Although the term was not coined until the 17th century, jujutsu is famed for being the unarmed combat method of the samurai. The art forms the basis of Judo and Brazilian Jiu Jitsu and incorporates pins, joint locks, and throws. It is particularly effective in one-on-one confrontations.
Japanese Jiu jitsu Techniques
An important aspect of jujutsu training is learning how to break a fall effectively. Practitioners employ a unique method of absorbing force when being thrown; slapping the ground with their free arm so that the shock and disorientation of sudden impact is greatly reduced when the rest of the body makes contact.
Although jujutsu means “the art of softness“, it is a deadly combat-orientated art intended to disable opponents as quickly as possible— often using their own energy, weight, and momentum against them.
The Samurai Connection
In jujutsu’s original form, common samurai battlefield weapons would have been used. The combat style also comes from its samurai past—the grappling techniques enabled a lightly armed warrior to fight an armor-clad enemy.
Law & Order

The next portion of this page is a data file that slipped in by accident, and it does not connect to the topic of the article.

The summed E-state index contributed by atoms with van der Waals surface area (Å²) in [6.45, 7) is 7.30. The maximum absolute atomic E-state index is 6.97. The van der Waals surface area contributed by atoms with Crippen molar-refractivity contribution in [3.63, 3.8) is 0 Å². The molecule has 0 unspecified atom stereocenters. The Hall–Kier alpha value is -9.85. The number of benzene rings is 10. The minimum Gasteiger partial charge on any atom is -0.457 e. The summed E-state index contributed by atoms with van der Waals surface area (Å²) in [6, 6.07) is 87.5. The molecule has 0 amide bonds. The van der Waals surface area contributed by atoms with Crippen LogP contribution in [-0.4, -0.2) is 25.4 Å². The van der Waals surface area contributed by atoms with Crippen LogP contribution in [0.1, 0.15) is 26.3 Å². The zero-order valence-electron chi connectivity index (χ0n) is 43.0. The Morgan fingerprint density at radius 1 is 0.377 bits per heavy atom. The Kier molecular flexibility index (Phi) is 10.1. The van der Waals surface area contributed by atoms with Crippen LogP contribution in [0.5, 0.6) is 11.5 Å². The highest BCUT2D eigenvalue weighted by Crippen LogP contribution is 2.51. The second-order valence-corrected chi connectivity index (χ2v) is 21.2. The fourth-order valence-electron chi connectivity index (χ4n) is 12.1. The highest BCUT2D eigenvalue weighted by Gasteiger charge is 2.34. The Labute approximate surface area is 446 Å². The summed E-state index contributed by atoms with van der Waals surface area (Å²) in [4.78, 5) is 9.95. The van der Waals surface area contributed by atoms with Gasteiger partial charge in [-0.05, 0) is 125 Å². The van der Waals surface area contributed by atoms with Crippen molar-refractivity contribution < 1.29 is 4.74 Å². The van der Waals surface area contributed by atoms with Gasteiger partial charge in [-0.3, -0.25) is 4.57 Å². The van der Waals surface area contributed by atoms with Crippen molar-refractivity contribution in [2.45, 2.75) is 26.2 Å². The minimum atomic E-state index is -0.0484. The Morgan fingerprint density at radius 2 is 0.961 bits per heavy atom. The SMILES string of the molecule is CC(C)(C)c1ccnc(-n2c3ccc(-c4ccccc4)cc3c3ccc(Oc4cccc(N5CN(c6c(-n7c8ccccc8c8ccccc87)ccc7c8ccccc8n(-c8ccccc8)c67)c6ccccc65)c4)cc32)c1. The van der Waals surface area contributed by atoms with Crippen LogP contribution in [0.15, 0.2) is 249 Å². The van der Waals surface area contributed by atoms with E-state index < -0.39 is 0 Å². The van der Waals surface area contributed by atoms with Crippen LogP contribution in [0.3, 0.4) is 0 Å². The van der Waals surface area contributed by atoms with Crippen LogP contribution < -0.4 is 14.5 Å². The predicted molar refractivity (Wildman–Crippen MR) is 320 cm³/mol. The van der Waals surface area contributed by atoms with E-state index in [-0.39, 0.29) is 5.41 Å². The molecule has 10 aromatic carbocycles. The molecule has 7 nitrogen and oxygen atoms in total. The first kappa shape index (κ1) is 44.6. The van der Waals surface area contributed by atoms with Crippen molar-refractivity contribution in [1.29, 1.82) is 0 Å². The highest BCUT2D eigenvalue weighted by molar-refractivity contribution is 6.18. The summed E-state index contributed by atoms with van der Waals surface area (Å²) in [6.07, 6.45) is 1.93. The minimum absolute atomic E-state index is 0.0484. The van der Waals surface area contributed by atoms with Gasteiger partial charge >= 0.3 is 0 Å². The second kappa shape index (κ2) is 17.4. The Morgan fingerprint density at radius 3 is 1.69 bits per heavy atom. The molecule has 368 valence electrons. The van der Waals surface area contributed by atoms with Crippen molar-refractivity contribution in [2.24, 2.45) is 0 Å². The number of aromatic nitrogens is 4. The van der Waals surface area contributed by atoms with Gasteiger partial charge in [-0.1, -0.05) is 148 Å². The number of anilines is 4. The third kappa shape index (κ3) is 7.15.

Modern jujutsu traditions were founded toward the end of the Edo period (1603-1868) when more than 2,000 schools existed in Japan. It was, and remains, an extremely popular art. Forms of the system are employed by many law-enforcement institutions, the most famous being taiho jutsu, which is used by the Tokyo police. Jujutsu is also used by police forces worldwide.
The basis of this modern martial art is best described through the words of its founder,
While teaching Kenjutsu in Northern China, I was inspired with the thought that “eiji happo” the eight rules of calligraphy, could also be applied to the rules of swordsmanship. As I practiced the “ei” character [this is to calligraphy what "doh ray me" is to music], I saw in my mind that these eight strokes of the brush traced the trajectories of the sword when cutting. The first brushstroke, “souk”, is the thrust of the sword tip; the second, “roku”, is the left and right horizontal cuts; the third stroke, “do”, is the vertical cut, and so on.
Nakamura was held in high esteem in Japan. In 1992, 11 years before his death, he was given the highest cultural award in Japan—the status of National Living Treasure.
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